And like I said with on grid power going up in price, and small electrical generation systems rapidly coming down in price, if those trends continue its just a matter of time until people start fleeing the grid. And when people start... grid energy is going to start increase even faster.

Edited by dre

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A small thorium appliance, or whatever.

I am basing my arguments on what is commercially available today.

Any number of inventions could appear and change the analysis.

If you are using intermittent power you just need the right combination of generation and storage.

Lets do the math:

Telsa is a handy reference:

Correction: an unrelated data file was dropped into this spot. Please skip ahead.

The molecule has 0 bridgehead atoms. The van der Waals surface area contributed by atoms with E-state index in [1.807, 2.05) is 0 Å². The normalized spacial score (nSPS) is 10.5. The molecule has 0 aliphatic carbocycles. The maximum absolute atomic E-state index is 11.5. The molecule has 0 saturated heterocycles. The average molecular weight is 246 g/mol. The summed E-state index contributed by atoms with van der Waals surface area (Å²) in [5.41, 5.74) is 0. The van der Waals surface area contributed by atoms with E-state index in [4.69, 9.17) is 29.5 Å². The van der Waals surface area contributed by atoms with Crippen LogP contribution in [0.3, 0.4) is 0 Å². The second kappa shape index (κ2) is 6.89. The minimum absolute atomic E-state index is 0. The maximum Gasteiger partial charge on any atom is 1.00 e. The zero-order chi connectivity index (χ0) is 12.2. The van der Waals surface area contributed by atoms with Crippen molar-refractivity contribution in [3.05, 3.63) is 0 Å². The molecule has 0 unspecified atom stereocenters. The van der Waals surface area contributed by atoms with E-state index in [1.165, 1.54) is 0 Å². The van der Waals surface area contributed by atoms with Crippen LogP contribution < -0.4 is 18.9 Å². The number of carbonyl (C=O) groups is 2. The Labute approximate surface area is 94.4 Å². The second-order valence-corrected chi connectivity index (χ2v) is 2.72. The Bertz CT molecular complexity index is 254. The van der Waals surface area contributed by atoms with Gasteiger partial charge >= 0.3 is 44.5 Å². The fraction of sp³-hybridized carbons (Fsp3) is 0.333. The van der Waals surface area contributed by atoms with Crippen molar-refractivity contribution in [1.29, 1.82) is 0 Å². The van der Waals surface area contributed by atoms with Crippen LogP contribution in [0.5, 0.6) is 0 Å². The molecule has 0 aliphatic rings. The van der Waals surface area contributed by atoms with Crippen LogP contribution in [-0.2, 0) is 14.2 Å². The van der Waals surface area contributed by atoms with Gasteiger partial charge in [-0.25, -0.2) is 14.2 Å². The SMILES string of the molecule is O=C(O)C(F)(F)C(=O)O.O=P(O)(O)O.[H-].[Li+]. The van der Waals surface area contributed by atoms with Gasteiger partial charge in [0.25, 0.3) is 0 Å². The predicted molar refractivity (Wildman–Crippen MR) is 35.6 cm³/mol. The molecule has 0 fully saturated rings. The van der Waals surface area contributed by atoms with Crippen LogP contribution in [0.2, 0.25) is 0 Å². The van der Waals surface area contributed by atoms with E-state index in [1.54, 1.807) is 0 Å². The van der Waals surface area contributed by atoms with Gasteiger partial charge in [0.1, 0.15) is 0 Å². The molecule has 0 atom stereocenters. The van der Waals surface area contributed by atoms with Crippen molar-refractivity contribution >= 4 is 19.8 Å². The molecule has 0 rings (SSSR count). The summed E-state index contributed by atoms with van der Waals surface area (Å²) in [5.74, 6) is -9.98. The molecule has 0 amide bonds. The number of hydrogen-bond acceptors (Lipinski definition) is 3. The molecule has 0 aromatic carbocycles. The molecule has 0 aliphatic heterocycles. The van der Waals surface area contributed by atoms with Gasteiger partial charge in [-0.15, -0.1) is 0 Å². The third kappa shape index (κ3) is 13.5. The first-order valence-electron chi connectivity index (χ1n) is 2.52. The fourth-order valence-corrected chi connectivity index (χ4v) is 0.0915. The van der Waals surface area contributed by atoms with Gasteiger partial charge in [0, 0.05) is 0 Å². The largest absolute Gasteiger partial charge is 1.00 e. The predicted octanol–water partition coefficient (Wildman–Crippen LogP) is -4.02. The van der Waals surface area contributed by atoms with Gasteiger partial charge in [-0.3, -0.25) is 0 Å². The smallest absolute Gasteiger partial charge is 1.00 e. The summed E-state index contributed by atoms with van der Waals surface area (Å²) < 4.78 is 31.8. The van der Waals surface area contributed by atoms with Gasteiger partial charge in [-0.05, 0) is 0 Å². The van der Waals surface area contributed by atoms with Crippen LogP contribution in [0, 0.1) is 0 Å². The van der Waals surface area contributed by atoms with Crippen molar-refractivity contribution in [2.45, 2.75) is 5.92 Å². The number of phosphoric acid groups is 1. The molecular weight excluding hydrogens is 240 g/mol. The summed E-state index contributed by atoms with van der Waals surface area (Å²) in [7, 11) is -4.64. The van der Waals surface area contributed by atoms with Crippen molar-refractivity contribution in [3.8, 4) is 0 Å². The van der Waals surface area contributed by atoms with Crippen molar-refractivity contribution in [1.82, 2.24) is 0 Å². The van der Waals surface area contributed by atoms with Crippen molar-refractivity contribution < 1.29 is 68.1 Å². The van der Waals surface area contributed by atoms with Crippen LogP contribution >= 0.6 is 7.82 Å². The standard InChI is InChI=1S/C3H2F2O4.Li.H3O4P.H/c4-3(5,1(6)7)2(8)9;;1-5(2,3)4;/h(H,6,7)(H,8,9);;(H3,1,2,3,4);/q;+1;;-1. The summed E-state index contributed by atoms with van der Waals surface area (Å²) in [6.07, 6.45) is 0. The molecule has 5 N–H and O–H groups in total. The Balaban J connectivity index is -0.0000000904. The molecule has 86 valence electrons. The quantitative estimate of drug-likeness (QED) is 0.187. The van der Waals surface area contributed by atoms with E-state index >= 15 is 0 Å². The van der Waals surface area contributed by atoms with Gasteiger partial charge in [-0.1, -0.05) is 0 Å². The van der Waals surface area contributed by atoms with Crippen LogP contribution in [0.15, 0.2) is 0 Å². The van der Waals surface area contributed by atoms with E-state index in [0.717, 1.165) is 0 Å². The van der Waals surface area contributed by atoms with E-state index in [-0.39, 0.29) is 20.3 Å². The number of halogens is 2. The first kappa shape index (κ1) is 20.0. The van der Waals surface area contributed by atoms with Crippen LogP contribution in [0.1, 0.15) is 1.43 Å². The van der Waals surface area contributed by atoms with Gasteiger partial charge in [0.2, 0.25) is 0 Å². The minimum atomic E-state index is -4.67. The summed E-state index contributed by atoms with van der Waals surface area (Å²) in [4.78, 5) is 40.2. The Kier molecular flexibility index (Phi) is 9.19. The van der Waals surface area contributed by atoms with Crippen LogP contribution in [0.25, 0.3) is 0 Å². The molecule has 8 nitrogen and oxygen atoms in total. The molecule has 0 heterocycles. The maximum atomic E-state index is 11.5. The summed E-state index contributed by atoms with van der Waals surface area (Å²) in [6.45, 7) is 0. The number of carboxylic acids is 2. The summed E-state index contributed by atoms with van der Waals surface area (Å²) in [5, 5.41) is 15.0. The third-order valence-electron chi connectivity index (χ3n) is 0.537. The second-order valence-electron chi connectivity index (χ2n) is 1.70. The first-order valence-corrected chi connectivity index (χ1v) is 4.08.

https://www.tesla.com/en_CA/powerwall

One Powerwall unit is 6.4kWh. 5 days backup (cloudy weather can last weeks) for a home using 20kWh/day is 16 units.

Not cheap. Plus you have the issue of space.

And on top of that you want to throw in a gas generator with a very large reserve fuel tank.

We are looking at close to >100K US for a reliable off grid power.

I don't see that as remotely viable even assuming the price comes down on the batteries.

As a supplement to grid power sure. But not for a completely off grid system.

Of course that cost does not include the cost of the solar panels and all of this infrastructure takes up valuable space in a home (doable with some homes if they have the roof space - but as soon as the density increases there will not be enough space for enough solar to keep the homes powered).

Also grid power is only going up in price because of busybodies that insist on messing up the energy system with uneconomic power sources. If the grid operators were allowed to pursue the lowest cost options (including any realistic pollution levies) we would not see rising grid prices today.

Edited by TimG